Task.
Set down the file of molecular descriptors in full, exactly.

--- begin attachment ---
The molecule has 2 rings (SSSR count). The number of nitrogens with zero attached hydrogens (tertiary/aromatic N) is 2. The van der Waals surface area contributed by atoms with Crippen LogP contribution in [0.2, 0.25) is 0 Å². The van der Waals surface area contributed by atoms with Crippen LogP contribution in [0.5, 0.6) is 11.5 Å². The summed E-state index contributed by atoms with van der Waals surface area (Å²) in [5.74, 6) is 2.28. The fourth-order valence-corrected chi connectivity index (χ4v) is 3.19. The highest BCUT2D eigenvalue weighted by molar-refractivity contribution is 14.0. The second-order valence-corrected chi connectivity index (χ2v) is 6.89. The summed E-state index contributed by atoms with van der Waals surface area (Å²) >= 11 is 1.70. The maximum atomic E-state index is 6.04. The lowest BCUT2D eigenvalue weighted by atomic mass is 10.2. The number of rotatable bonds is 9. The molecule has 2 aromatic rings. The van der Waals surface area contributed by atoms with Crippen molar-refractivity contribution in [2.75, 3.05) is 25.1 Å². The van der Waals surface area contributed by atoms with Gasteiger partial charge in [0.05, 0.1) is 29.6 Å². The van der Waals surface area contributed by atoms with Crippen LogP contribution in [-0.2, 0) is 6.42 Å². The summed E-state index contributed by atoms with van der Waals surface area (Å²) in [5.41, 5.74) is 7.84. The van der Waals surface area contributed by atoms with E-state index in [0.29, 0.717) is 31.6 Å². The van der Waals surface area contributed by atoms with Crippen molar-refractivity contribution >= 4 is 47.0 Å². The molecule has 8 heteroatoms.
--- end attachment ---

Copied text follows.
The molecule has 2 rings (SSSR count). The number of nitrogens with zero attached hydrogens (tertiary/aromatic N) is 2. The van der Waals surface area contributed by atoms with Crippen LogP contribution in [0.2, 0.25) is 0 Å². The van der Waals surface area contributed by atoms with Crippen LogP contribution in [0.5, 0.6) is 11.5 Å². The summed E-state index contributed by atoms with van der Waals surface area (Å²) in [5.74, 6) is 2.28. The fourth-order valence-corrected chi connectivity index (χ4v) is 3.19. The highest BCUT2D eigenvalue weighted by molar-refractivity contribution is 14.0. The second-order valence-corrected chi connectivity index (χ2v) is 6.89. The summed E-state index contributed by atoms with van der Waals surface area (Å²) >= 11 is 1.70. The maximum atomic E-state index is 6.04. The lowest BCUT2D eigenvalue weighted by atomic mass is 10.2. The number of rotatable bonds is 9. The molecule has 2 aromatic rings. The van der Waals surface area contributed by atoms with Crippen molar-refractivity contribution in [2.75, 3.05) is 25.1 Å². The van der Waals surface area contributed by atoms with Gasteiger partial charge in [0.05, 0.1) is 29.6 Å². The van der Waals surface area contributed by atoms with Crippen LogP contribution in [-0.2, 0) is 6.42 Å². The summed E-state index contributed by atoms with van der Waals surface area (Å²) in [5.41, 5.74) is 7.84. The van der Waals surface area contributed by atoms with E-state index in [0.29, 0.717) is 31.6 Å². The van der Waals surface area contributed by atoms with Crippen molar-refractivity contribution >= 4 is 47.0 Å². The molecule has 8 heteroatoms.